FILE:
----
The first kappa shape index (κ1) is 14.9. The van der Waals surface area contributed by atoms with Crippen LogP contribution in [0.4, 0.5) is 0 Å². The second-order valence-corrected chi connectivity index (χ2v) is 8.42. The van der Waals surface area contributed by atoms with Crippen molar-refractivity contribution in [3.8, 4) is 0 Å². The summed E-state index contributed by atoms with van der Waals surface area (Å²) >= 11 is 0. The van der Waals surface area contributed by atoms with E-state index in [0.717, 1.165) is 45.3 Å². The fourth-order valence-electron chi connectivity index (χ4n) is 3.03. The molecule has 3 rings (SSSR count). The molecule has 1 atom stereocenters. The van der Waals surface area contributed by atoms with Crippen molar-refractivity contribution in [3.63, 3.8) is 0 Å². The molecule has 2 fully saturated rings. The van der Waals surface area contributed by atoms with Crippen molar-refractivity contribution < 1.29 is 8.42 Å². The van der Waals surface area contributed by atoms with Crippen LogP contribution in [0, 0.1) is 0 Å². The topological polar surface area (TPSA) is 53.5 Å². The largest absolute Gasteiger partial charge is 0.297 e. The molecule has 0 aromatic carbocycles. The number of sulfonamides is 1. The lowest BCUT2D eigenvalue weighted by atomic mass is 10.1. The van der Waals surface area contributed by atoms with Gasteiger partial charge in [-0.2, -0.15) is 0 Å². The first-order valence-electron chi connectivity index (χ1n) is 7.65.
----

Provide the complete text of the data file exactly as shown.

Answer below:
The first kappa shape index (κ1) is 14.9. The van der Waals surface area contributed by atoms with Crippen LogP contribution in [0.4, 0.5) is 0 Å². The second-order valence-corrected chi connectivity index (χ2v) is 8.42. The van der Waals surface area contributed by atoms with Crippen molar-refractivity contribution in [3.8, 4) is 0 Å². The summed E-state index contributed by atoms with van der Waals surface area (Å²) >= 11 is 0. The van der Waals surface area contributed by atoms with E-state index in [0.717, 1.165) is 45.3 Å². The fourth-order valence-electron chi connectivity index (χ4n) is 3.03. The molecule has 3 rings (SSSR count). The molecule has 1 atom stereocenters. The van der Waals surface area contributed by atoms with Crippen molar-refractivity contribution in [3.63, 3.8) is 0 Å². The molecule has 2 fully saturated rings. The van der Waals surface area contributed by atoms with Crippen molar-refractivity contribution < 1.29 is 8.42 Å². The van der Waals surface area contributed by atoms with Crippen LogP contribution in [0, 0.1) is 0 Å². The topological polar surface area (TPSA) is 53.5 Å². The largest absolute Gasteiger partial charge is 0.297 e. The molecule has 0 aromatic carbocycles. The number of sulfonamides is 1. The lowest BCUT2D eigenvalue weighted by atomic mass is 10.1. The van der Waals surface area contributed by atoms with Gasteiger partial charge in [-0.2, -0.15) is 0 Å². The first-order valence-electron chi connectivity index (χ1n) is 7.65.